aefenglommung (aefenglommung) wrote,
aefenglommung
aefenglommung

It works

While out at our cabin today, I opened the shed to fetch a barrow and spade for Deanne, who wanted to transplant some strawberry plants. A very live mouse dodged from under the barrow to beneath the generator. Hmmm...

Dealing with mice in the woods is a given. I don't expect miracles, but I really don't want mice nesting in my shed. They make an unhealthy atmosphere, and they chew through the covering of electrical wires on machinery, among other things. When I am staying overnight in the holler, I frequently leave the shed open, so that the coyotes and foxes can enjoy a mousy smorgasbord, if they will. I am skeptical of poisons and traps; I've never managed to catch a mouse in a trap out in the wild, and I swear they eat D-Con like popcorn. In fact, the most reliable form of mouse control I've found is my Redneck Mousetrap.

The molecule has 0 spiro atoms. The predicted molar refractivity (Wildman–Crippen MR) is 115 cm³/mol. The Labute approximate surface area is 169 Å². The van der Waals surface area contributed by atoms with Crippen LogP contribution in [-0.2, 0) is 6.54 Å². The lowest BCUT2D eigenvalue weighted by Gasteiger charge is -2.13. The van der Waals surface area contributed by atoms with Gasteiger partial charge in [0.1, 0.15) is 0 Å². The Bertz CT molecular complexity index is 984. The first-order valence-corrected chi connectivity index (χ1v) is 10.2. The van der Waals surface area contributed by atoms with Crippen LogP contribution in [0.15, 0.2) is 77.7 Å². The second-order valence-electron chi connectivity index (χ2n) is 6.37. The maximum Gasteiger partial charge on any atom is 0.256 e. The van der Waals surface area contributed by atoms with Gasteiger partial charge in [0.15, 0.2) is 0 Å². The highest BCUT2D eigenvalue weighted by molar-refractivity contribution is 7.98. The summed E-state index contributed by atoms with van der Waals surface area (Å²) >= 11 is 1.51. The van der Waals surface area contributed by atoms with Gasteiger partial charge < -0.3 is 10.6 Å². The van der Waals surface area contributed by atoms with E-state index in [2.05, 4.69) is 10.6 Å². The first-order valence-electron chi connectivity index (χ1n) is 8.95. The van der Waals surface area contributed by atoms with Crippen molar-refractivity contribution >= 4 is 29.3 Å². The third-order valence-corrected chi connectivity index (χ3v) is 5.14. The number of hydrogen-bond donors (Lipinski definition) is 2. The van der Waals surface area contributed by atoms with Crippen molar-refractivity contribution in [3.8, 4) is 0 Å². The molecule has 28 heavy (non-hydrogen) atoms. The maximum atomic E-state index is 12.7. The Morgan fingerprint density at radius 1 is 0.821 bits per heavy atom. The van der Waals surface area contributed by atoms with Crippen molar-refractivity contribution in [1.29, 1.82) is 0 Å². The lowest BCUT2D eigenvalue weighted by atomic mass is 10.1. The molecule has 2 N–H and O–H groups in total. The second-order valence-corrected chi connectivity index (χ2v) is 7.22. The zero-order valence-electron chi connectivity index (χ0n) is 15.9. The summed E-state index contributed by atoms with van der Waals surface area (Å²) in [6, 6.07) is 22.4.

This is a five gallon bucket with a gallon of anti-freeze in it. A dowel rod pierces the rim of the bucket, passing through a plastic Coke bottle smeared with peanut butter. The mouse crawls up onto the rim and steps out to get the peanut butter, and the plastic bottle spins beneath the critter, dropping it into the anti-freeze. It had been a while since I had last re-charged this contraption, so I went to empty out the anti-freeze. Proof that it works was evident in the dozen or so embalmed mouse corpses that I dumped out with the liquid.

Fresh anti-freeze in the bucket and fresh peanut butter on the plastic bottle are all it takes. Though I also helpfully lean up a piece of wood from the floor to the rim of the bucket.
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